Once again, evolution by natural selection answers a big question: Why are some Earth creatures amphibious, meaning able to live on both land and water, and not just one or the other?
Apparently, life on Earth began in water, and amphibians were relative latecomers in the evolutionary chain.
The consensus among evolutionary biologists is that, one fine day, a certain fish used its pectoral flippers to push itself from its heretofore purely aquatic environment onto dry land. We see a similar capability in a certain species of gobi, a curious modern tropical fish also known as “mudskippers,” which are amphibious.
“Mudskippers are found in the Indo-Pacific, from Africa to Polynesia and Australia. They live in swamps and estuaries and on mud flats and are noted for their ability to climb, walk, and skip about out of water,” the Encyclopaedia Britannica explains.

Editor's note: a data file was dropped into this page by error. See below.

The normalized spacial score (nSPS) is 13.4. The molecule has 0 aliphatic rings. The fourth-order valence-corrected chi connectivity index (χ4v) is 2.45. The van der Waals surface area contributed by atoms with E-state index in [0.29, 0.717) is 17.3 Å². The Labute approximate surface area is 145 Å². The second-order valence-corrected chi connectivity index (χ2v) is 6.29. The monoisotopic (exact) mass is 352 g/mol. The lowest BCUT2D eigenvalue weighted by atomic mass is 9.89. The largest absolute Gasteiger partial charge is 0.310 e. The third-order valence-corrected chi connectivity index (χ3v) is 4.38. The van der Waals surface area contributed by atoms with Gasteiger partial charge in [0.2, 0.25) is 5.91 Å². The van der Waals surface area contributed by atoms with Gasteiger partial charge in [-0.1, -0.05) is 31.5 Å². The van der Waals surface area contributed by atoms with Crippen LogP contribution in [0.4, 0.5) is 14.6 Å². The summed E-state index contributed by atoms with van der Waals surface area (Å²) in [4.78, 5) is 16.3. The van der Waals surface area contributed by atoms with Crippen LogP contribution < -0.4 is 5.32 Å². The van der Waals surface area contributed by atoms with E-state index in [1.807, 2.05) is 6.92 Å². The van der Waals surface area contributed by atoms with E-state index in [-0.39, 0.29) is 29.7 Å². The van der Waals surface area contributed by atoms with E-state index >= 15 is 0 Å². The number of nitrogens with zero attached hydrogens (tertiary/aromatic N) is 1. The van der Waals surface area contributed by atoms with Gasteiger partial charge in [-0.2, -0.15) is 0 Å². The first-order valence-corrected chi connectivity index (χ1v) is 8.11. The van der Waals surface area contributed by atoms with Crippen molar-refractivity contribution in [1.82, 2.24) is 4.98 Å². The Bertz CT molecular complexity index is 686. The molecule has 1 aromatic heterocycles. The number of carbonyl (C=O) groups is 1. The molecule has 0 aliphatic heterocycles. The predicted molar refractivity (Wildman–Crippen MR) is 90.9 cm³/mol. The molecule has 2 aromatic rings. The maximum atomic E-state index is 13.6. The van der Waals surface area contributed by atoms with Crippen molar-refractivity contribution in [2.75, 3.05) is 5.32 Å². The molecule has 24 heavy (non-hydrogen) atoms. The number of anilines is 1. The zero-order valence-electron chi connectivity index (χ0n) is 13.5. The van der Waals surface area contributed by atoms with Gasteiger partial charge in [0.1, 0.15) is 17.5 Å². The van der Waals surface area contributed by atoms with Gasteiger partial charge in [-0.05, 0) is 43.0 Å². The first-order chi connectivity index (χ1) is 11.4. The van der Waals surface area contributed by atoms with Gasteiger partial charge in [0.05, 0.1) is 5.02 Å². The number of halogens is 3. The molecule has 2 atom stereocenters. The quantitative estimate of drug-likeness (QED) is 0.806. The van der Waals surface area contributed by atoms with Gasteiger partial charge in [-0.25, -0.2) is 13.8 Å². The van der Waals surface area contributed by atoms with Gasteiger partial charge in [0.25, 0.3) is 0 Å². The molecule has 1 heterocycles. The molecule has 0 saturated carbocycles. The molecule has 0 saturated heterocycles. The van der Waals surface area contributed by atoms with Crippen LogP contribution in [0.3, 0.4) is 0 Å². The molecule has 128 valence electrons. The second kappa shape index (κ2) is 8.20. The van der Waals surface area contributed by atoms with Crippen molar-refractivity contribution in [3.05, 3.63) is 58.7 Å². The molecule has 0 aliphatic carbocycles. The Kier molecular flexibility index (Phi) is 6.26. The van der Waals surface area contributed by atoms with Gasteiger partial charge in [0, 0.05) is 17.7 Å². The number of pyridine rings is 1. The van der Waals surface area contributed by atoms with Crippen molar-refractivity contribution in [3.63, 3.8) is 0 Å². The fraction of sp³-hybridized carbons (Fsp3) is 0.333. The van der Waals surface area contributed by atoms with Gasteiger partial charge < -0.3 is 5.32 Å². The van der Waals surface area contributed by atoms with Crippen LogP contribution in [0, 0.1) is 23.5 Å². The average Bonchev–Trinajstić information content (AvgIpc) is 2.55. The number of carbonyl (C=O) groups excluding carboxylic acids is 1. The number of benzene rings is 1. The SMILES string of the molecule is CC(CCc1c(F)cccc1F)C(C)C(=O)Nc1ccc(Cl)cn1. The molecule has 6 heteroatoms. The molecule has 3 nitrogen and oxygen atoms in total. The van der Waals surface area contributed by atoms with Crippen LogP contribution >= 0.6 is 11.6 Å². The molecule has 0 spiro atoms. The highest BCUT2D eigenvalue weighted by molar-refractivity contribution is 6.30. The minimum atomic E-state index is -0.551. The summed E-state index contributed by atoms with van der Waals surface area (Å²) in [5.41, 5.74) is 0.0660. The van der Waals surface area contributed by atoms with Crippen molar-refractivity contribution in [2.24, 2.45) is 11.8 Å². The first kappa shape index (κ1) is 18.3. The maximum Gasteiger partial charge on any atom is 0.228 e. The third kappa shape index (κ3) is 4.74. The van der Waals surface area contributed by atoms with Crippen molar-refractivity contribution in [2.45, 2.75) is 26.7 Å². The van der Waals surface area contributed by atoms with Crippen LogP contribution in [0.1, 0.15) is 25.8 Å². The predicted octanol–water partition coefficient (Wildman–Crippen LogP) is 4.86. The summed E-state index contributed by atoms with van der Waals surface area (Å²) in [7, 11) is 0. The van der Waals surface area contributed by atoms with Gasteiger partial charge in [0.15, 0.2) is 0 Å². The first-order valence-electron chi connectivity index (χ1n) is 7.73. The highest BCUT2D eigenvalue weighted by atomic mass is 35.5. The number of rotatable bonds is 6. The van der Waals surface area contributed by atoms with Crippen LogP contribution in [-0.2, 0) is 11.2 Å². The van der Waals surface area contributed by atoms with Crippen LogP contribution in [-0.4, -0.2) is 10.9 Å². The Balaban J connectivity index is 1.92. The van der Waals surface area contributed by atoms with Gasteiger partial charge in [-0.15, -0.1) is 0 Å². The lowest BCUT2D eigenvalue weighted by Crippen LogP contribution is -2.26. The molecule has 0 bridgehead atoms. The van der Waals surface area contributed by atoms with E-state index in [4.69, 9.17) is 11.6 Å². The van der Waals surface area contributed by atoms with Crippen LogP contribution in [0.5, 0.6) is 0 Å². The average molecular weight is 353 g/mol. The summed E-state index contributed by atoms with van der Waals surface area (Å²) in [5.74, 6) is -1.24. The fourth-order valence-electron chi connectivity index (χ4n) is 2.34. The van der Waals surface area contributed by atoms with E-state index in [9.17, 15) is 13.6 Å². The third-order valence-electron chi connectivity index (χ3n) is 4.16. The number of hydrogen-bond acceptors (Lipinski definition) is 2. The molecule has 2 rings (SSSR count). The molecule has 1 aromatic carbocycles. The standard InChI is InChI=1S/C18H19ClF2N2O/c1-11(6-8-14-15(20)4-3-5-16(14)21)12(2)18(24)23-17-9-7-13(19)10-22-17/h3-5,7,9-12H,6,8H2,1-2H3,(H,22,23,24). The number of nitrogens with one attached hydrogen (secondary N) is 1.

These odd little bulb-headed, bug-eyed critters have evolved over eons to breath oxygen trapped in their gills and through their skin, so they skip back and forth from water to land, although they really like mud, as their nickname implies.A related question about amphibians, for which the cartoon embedded here offers an amusing, if unscientific, hypothesis, is what motivated them to haul themselves onto land in the first place.
Everyone knows that mates have enormous influence on each other and that they annoy each other to no end, so this theory is certainly plausible as one of the motivators of early landlubbing fish. Or perhaps they were just trying to flee predators.
But there’s zero evidence, of course, and much to the contrary from modern science, that mudskippers or any other Earth creature, least of all Homo sapiens, emerged in prehistory in the exact same form they embody today.
With all due respect, the Bible is just wrong about that.